Empowering Indigenous communities on economic self-development
ASU's American Indian Studies and urban planning units team up to help build culturally centered and community-driven solutions
Every Indigenous community has its unique characteristics.
Some communities embrace developing their land for enterprise or tourism to foster cultural exchange, while others adopt a more conservative stance regarding development.
In either case, Hale works to empower Indigenous communities with the necessary tools and knowledge to achieve their objectives and align their development with their vision.
Since joining ASU’s American Indian Studies program in 2005, Michelle Hale, who is Laguna, Chippewa, Odawa and a citizen of the Navajo Nation from Oak Springs, Arizona, has focused her teaching and research on Indigenous communities' economic and community development and governance.
For Hale, development is essential in every community, but even more so for Indigenous communities looking to enhance the quality of life, preserve and maintain their culture, improve infrastructure, expand opportunity and assert more control over their land and resources.
“Most of what I teach is in Indigenous planning and reservation economic development,” she said. “Our core course is Indian policy, which I enjoy because it is sort of an introductory class to a lot of the concepts I’ve been working on the last couple of years.”
Hale’s coursework is grounded in lived experience, traditional knowledge and perspectives of American Indian people and organizations who do the work of community development on the ground.
It connects to the unit's larger mission to educate students and the broader community about the history, experiences and issues facing Indigenous people and to create opportunities for community-based research.
Hale and David Pijawka, professor emeritus in the School of Geographical Sciences and Urban Planning, have worked together over the years to create a course in tribal community planning, which has bridged the gap between historical, cultural insights and practice from the two disciplines.
“What I appreciate most is that the work is interdisciplinary across the university. It allows us to draw from the knowledge of different topics, tools and technology to brainstorm solutions to fit a common goal and to modify those approaches to be relevant to Indigenous communities,” Hale said.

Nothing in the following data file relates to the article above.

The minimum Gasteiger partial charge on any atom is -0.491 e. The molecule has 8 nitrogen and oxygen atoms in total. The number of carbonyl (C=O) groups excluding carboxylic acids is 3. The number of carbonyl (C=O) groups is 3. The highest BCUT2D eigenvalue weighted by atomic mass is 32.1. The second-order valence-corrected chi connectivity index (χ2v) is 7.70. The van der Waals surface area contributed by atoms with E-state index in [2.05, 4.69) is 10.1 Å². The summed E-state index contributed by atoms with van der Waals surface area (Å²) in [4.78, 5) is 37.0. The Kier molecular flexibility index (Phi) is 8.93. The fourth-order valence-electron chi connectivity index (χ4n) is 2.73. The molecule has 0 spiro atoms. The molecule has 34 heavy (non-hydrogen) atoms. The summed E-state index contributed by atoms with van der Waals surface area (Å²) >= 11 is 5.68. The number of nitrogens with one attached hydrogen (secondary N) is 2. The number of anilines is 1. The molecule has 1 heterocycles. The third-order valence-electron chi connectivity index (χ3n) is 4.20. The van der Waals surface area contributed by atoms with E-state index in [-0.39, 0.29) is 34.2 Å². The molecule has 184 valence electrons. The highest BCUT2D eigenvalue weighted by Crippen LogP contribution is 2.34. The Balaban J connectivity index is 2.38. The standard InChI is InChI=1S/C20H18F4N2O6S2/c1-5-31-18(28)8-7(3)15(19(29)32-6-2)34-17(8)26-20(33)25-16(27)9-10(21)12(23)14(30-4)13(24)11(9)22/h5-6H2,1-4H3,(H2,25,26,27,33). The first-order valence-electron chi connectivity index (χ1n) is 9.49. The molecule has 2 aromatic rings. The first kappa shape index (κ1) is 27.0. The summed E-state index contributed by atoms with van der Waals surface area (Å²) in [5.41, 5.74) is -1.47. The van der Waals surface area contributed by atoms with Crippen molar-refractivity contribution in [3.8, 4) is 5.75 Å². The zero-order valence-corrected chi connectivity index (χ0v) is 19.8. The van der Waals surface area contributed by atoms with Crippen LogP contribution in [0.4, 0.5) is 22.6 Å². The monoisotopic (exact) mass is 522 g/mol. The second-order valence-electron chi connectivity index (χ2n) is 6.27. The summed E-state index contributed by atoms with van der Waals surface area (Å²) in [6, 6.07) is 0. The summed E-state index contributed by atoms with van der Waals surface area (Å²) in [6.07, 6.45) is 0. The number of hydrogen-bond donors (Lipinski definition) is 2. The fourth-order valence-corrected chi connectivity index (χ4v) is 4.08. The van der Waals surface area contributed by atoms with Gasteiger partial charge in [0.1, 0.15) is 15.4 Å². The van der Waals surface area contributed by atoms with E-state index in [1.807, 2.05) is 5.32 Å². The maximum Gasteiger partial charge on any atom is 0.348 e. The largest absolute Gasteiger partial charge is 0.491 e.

In Arizona, the combined efforts of American Indian Studies and the School of Geographical Sciences and Urban Planning have helped support communities in the Navajo Nation in developing land use plans, updating older land use plans and supporting discussion and community education for economic development efforts and planning for new infrastructure projects.
“Our approach, leveraged by the strengths of the two units, ensured that the planning process aligned with Indigenous community values,” said Jonathan Davis, an instructor in the School of Geographical Sciences and Urban Planning said. “These efforts support tribal self-sufficiency by building planning capacity through bottom-up approaches.”
“It’s about providing Navajo community leaders, members and support staff with the planning tools they need so they can tailor them to what is most important to them and the projects at hand,” Hale said. “These tools empower them to have greater control in terms of planning, land use and having a say in areas they don’t want to develop.”
Kim Kanuho, a member of the Navajo Nation and president of Fourth World Design Group, recently came to Hale’s tribal community planning class to speak to students about the importance of tribal planning and how they can get involved.
“As a tribal planner, our work is important because it includes Indigenizing the planning process and incorporating our tribal voices and cultural values into our tribal communities," Kanuho said. “I love working and co-creating the planning process with our tribal people who know their culture, land and communities best.
Student engagement and community-based work